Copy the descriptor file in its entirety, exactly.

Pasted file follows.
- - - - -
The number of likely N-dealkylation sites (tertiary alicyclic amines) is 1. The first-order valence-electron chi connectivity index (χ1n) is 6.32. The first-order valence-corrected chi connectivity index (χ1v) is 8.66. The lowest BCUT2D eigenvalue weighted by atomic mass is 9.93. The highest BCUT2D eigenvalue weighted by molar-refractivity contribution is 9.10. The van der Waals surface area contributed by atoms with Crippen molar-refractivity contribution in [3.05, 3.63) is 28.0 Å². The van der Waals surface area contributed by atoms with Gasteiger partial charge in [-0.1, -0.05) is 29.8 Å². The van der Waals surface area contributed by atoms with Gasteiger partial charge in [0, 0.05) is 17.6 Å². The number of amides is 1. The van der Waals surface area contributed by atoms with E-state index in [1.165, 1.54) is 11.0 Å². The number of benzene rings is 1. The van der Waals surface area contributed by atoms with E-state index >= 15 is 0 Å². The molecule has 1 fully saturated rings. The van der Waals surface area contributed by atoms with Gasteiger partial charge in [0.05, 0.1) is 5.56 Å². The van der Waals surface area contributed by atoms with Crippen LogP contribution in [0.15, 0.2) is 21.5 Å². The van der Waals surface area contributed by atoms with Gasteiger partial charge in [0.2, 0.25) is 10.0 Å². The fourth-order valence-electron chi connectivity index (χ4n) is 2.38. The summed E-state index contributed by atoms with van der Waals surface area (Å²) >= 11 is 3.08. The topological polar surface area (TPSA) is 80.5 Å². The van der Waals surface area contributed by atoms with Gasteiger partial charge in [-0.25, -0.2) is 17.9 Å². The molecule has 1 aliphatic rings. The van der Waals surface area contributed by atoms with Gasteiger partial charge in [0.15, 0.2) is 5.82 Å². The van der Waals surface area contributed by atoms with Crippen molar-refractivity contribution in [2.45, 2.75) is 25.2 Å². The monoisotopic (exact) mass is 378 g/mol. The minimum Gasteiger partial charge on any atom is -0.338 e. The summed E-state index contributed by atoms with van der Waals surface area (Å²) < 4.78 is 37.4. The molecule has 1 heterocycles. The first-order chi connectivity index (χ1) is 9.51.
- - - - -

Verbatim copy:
The number of likely N-dealkylation sites (tertiary alicyclic amines) is 1. The first-order valence-electron chi connectivity index (χ1n) is 6.32. The first-order valence-corrected chi connectivity index (χ1v) is 8.66. The lowest BCUT2D eigenvalue weighted by atomic mass is 9.93. The highest BCUT2D eigenvalue weighted by molar-refractivity contribution is 9.10. The van der Waals surface area contributed by atoms with Crippen molar-refractivity contribution in [3.05, 3.63) is 28.0 Å². The van der Waals surface area contributed by atoms with Gasteiger partial charge in [-0.1, -0.05) is 29.8 Å². The van der Waals surface area contributed by atoms with Gasteiger partial charge in [0, 0.05) is 17.6 Å². The number of amides is 1. The van der Waals surface area contributed by atoms with E-state index in [1.165, 1.54) is 11.0 Å². The number of benzene rings is 1. The van der Waals surface area contributed by atoms with E-state index >= 15 is 0 Å². The molecule has 1 fully saturated rings. The van der Waals surface area contributed by atoms with Gasteiger partial charge in [0.05, 0.1) is 5.56 Å². The van der Waals surface area contributed by atoms with Crippen LogP contribution in [0.15, 0.2) is 21.5 Å². The van der Waals surface area contributed by atoms with Gasteiger partial charge in [0.2, 0.25) is 10.0 Å². The fourth-order valence-electron chi connectivity index (χ4n) is 2.38. The summed E-state index contributed by atoms with van der Waals surface area (Å²) >= 11 is 3.08. The topological polar surface area (TPSA) is 80.5 Å². The van der Waals surface area contributed by atoms with Gasteiger partial charge in [-0.25, -0.2) is 17.9 Å². The molecule has 1 aliphatic rings. The van der Waals surface area contributed by atoms with Gasteiger partial charge in [0.15, 0.2) is 5.82 Å². The van der Waals surface area contributed by atoms with Crippen molar-refractivity contribution in [2.45, 2.75) is 25.2 Å². The monoisotopic (exact) mass is 378 g/mol. The minimum Gasteiger partial charge on any atom is -0.338 e. The summed E-state index contributed by atoms with van der Waals surface area (Å²) < 4.78 is 37.4. The molecule has 1 heterocycles. The first-order chi connectivity index (χ1) is 9.51.